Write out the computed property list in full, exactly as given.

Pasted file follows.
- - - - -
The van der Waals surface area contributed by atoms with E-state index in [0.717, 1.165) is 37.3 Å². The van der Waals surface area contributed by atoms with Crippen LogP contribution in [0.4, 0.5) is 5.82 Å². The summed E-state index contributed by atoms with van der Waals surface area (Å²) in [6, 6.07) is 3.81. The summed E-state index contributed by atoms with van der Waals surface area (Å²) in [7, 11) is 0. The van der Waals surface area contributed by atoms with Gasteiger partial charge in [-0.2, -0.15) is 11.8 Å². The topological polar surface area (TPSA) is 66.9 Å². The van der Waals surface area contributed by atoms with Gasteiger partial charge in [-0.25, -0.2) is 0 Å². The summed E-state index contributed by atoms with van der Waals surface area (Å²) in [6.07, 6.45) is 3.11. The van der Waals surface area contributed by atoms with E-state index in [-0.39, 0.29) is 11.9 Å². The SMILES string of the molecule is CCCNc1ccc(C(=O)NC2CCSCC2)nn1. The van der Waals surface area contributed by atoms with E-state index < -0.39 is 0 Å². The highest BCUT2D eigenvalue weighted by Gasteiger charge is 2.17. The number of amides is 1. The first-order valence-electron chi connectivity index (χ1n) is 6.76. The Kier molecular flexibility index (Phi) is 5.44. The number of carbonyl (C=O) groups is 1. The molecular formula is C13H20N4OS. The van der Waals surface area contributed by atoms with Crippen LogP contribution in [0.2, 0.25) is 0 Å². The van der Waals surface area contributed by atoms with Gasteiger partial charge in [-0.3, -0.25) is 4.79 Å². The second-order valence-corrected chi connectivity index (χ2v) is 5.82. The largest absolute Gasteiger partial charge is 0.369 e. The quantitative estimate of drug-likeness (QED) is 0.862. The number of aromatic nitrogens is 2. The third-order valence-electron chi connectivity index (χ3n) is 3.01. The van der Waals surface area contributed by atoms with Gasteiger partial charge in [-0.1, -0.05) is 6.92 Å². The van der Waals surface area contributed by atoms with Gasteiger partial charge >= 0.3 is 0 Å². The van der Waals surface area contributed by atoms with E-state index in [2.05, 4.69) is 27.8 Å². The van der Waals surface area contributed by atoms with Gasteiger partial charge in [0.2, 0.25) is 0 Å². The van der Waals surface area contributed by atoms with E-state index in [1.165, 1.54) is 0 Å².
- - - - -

The van der Waals surface area contributed by atoms with E-state index in [0.717, 1.165) is 37.3 Å². The van der Waals surface area contributed by atoms with Crippen LogP contribution in [0.4, 0.5) is 5.82 Å². The summed E-state index contributed by atoms with van der Waals surface area (Å²) in [6, 6.07) is 3.81. The summed E-state index contributed by atoms with van der Waals surface area (Å²) in [7, 11) is 0. The van der Waals surface area contributed by atoms with Gasteiger partial charge in [-0.2, -0.15) is 11.8 Å². The topological polar surface area (TPSA) is 66.9 Å². The van der Waals surface area contributed by atoms with Gasteiger partial charge in [-0.25, -0.2) is 0 Å². The summed E-state index contributed by atoms with van der Waals surface area (Å²) in [6.07, 6.45) is 3.11. The van der Waals surface area contributed by atoms with E-state index in [-0.39, 0.29) is 11.9 Å². The SMILES string of the molecule is CCCNc1ccc(C(=O)NC2CCSCC2)nn1. The van der Waals surface area contributed by atoms with E-state index < -0.39 is 0 Å². The highest BCUT2D eigenvalue weighted by Gasteiger charge is 2.17. The number of amides is 1. The first-order valence-electron chi connectivity index (χ1n) is 6.76. The Kier molecular flexibility index (Phi) is 5.44. The number of carbonyl (C=O) groups is 1. The molecular formula is C13H20N4OS. The van der Waals surface area contributed by atoms with Crippen LogP contribution in [0.2, 0.25) is 0 Å². The van der Waals surface area contributed by atoms with Gasteiger partial charge in [-0.3, -0.25) is 4.79 Å². The second-order valence-corrected chi connectivity index (χ2v) is 5.82. The largest absolute Gasteiger partial charge is 0.369 e. The quantitative estimate of drug-likeness (QED) is 0.862. The number of aromatic nitrogens is 2. The third-order valence-electron chi connectivity index (χ3n) is 3.01. The van der Waals surface area contributed by atoms with Gasteiger partial charge in [-0.1, -0.05) is 6.92 Å². The van der Waals surface area contributed by atoms with Gasteiger partial charge >= 0.3 is 0 Å². The van der Waals surface area contributed by atoms with E-state index in [2.05, 4.69) is 27.8 Å². The van der Waals surface area contributed by atoms with Gasteiger partial charge in [0.2, 0.25) is 0 Å². The van der Waals surface area contributed by atoms with E-state index in [1.165, 1.54) is 0 Å².